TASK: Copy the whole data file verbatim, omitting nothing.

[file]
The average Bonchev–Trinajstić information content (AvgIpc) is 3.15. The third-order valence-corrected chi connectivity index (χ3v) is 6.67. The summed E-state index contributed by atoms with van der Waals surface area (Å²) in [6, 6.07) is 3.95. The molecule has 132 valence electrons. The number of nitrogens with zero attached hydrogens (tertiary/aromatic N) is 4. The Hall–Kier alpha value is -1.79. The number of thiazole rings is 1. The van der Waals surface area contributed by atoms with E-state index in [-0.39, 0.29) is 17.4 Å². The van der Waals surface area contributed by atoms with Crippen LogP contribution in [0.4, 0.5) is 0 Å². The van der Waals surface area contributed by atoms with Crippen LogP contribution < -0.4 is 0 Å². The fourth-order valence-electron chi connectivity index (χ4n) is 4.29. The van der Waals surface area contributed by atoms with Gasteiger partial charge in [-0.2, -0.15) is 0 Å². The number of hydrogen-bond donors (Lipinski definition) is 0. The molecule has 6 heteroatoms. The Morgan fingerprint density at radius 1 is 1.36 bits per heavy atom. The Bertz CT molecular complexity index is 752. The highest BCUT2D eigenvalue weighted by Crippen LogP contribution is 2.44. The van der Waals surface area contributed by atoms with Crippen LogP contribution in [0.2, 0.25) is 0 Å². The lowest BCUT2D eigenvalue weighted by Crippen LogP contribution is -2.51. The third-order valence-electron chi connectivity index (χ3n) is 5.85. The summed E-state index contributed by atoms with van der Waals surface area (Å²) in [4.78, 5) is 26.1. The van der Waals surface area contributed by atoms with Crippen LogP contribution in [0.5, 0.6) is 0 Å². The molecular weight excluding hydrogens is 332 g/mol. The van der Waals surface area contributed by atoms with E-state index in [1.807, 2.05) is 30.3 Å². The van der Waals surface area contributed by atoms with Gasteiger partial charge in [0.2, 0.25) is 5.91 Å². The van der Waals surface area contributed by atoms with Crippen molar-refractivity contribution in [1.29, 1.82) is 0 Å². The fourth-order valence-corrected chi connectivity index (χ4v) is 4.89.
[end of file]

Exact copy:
The average Bonchev–Trinajstić information content (AvgIpc) is 3.15. The third-order valence-corrected chi connectivity index (χ3v) is 6.67. The summed E-state index contributed by atoms with van der Waals surface area (Å²) in [6, 6.07) is 3.95. The molecule has 132 valence electrons. The number of nitrogens with zero attached hydrogens (tertiary/aromatic N) is 4. The Hall–Kier alpha value is -1.79. The number of thiazole rings is 1. The van der Waals surface area contributed by atoms with E-state index in [-0.39, 0.29) is 17.4 Å². The van der Waals surface area contributed by atoms with Crippen LogP contribution in [0.4, 0.5) is 0 Å². The van der Waals surface area contributed by atoms with Crippen LogP contribution < -0.4 is 0 Å². The fourth-order valence-electron chi connectivity index (χ4n) is 4.29. The van der Waals surface area contributed by atoms with Gasteiger partial charge in [-0.2, -0.15) is 0 Å². The number of hydrogen-bond donors (Lipinski definition) is 0. The molecule has 6 heteroatoms. The Morgan fingerprint density at radius 1 is 1.36 bits per heavy atom. The Bertz CT molecular complexity index is 752. The highest BCUT2D eigenvalue weighted by Crippen LogP contribution is 2.44. The van der Waals surface area contributed by atoms with Crippen LogP contribution in [0.2, 0.25) is 0 Å². The lowest BCUT2D eigenvalue weighted by Crippen LogP contribution is -2.51. The third-order valence-electron chi connectivity index (χ3n) is 5.85. The summed E-state index contributed by atoms with van der Waals surface area (Å²) in [4.78, 5) is 26.1. The van der Waals surface area contributed by atoms with Crippen LogP contribution in [0.5, 0.6) is 0 Å². The molecular weight excluding hydrogens is 332 g/mol. The van der Waals surface area contributed by atoms with E-state index in [1.807, 2.05) is 30.3 Å². The van der Waals surface area contributed by atoms with Gasteiger partial charge in [0.2, 0.25) is 5.91 Å². The van der Waals surface area contributed by atoms with Crippen molar-refractivity contribution in [1.29, 1.82) is 0 Å². The fourth-order valence-corrected chi connectivity index (χ4v) is 4.89.